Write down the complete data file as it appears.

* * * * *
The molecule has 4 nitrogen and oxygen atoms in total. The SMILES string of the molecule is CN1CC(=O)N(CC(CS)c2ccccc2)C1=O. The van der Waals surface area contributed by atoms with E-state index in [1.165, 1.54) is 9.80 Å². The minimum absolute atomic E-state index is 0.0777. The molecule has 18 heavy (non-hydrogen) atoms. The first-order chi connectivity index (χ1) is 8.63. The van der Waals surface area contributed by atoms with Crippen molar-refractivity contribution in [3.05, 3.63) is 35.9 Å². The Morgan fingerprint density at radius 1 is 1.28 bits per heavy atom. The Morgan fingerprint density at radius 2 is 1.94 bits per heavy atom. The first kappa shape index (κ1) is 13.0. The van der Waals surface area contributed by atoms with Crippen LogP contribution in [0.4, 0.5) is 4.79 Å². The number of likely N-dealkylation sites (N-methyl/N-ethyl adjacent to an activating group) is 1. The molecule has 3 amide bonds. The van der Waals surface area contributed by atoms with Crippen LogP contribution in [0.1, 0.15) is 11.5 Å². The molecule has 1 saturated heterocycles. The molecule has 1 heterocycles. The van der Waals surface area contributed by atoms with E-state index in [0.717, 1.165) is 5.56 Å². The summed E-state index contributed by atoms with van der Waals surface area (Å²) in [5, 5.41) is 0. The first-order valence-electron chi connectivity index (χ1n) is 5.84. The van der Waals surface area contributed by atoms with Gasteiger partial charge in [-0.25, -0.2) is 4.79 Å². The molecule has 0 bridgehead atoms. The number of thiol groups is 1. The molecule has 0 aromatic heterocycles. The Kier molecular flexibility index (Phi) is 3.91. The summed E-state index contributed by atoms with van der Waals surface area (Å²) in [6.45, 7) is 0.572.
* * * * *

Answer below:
The molecule has 4 nitrogen and oxygen atoms in total. The SMILES string of the molecule is CN1CC(=O)N(CC(CS)c2ccccc2)C1=O. The van der Waals surface area contributed by atoms with E-state index in [1.165, 1.54) is 9.80 Å². The minimum absolute atomic E-state index is 0.0777. The molecule has 18 heavy (non-hydrogen) atoms. The first-order chi connectivity index (χ1) is 8.63. The van der Waals surface area contributed by atoms with Crippen molar-refractivity contribution in [3.05, 3.63) is 35.9 Å². The Morgan fingerprint density at radius 1 is 1.28 bits per heavy atom. The Morgan fingerprint density at radius 2 is 1.94 bits per heavy atom. The first kappa shape index (κ1) is 13.0. The van der Waals surface area contributed by atoms with Crippen LogP contribution in [0.4, 0.5) is 4.79 Å². The number of likely N-dealkylation sites (N-methyl/N-ethyl adjacent to an activating group) is 1. The molecule has 3 amide bonds. The van der Waals surface area contributed by atoms with Crippen LogP contribution in [0.1, 0.15) is 11.5 Å². The molecule has 1 saturated heterocycles. The molecule has 1 heterocycles. The van der Waals surface area contributed by atoms with E-state index in [0.717, 1.165) is 5.56 Å². The summed E-state index contributed by atoms with van der Waals surface area (Å²) in [5, 5.41) is 0. The first-order valence-electron chi connectivity index (χ1n) is 5.84. The van der Waals surface area contributed by atoms with Gasteiger partial charge in [-0.25, -0.2) is 4.79 Å². The molecule has 0 bridgehead atoms. The number of thiol groups is 1. The molecule has 0 aromatic heterocycles. The Kier molecular flexibility index (Phi) is 3.91. The summed E-state index contributed by atoms with van der Waals surface area (Å²) in [6.45, 7) is 0.572.